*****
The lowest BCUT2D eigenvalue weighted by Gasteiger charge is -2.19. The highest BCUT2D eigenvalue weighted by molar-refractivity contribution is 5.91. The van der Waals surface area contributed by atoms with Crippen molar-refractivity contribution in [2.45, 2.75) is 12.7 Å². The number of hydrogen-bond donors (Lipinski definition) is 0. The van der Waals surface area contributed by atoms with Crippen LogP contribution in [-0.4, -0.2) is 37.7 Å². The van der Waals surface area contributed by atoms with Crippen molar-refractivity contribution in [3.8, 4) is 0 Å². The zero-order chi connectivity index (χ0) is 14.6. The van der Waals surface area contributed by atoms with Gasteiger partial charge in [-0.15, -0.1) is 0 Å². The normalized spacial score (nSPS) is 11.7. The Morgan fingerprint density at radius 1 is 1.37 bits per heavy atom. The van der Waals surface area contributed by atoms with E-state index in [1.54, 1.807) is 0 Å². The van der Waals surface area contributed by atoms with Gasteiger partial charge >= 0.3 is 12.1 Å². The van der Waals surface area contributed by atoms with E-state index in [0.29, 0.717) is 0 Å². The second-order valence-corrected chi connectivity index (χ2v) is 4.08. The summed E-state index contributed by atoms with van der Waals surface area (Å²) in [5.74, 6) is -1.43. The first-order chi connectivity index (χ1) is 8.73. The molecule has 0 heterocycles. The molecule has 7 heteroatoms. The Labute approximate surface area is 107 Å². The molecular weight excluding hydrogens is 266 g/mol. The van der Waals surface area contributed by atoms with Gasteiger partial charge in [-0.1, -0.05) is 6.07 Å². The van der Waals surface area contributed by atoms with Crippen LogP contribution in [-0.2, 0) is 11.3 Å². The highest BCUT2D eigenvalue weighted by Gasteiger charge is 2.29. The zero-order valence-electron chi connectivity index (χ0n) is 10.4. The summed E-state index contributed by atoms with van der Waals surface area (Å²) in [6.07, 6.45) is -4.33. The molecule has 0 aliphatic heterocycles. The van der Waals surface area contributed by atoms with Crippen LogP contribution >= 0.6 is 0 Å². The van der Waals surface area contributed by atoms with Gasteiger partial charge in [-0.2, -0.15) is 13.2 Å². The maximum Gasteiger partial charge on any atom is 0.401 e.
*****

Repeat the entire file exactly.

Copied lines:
The lowest BCUT2D eigenvalue weighted by Gasteiger charge is -2.19. The highest BCUT2D eigenvalue weighted by molar-refractivity contribution is 5.91. The van der Waals surface area contributed by atoms with Crippen molar-refractivity contribution in [2.45, 2.75) is 12.7 Å². The number of hydrogen-bond donors (Lipinski definition) is 0. The van der Waals surface area contributed by atoms with Crippen LogP contribution in [-0.4, -0.2) is 37.7 Å². The van der Waals surface area contributed by atoms with Crippen molar-refractivity contribution in [3.8, 4) is 0 Å². The zero-order chi connectivity index (χ0) is 14.6. The van der Waals surface area contributed by atoms with Gasteiger partial charge in [-0.15, -0.1) is 0 Å². The normalized spacial score (nSPS) is 11.7. The Morgan fingerprint density at radius 1 is 1.37 bits per heavy atom. The van der Waals surface area contributed by atoms with E-state index in [1.54, 1.807) is 0 Å². The van der Waals surface area contributed by atoms with Gasteiger partial charge >= 0.3 is 12.1 Å². The van der Waals surface area contributed by atoms with E-state index in [0.29, 0.717) is 0 Å². The second-order valence-corrected chi connectivity index (χ2v) is 4.08. The summed E-state index contributed by atoms with van der Waals surface area (Å²) in [5.74, 6) is -1.43. The first-order chi connectivity index (χ1) is 8.73. The molecule has 0 heterocycles. The molecule has 7 heteroatoms. The Labute approximate surface area is 107 Å². The molecular weight excluding hydrogens is 266 g/mol. The van der Waals surface area contributed by atoms with Gasteiger partial charge in [-0.1, -0.05) is 6.07 Å². The van der Waals surface area contributed by atoms with Crippen LogP contribution in [-0.2, 0) is 11.3 Å². The highest BCUT2D eigenvalue weighted by Gasteiger charge is 2.29. The zero-order valence-electron chi connectivity index (χ0n) is 10.4. The summed E-state index contributed by atoms with van der Waals surface area (Å²) in [6.07, 6.45) is -4.33. The molecule has 0 aliphatic heterocycles. The van der Waals surface area contributed by atoms with Crippen LogP contribution >= 0.6 is 0 Å². The van der Waals surface area contributed by atoms with Gasteiger partial charge in [-0.2, -0.15) is 13.2 Å². The maximum Gasteiger partial charge on any atom is 0.401 e.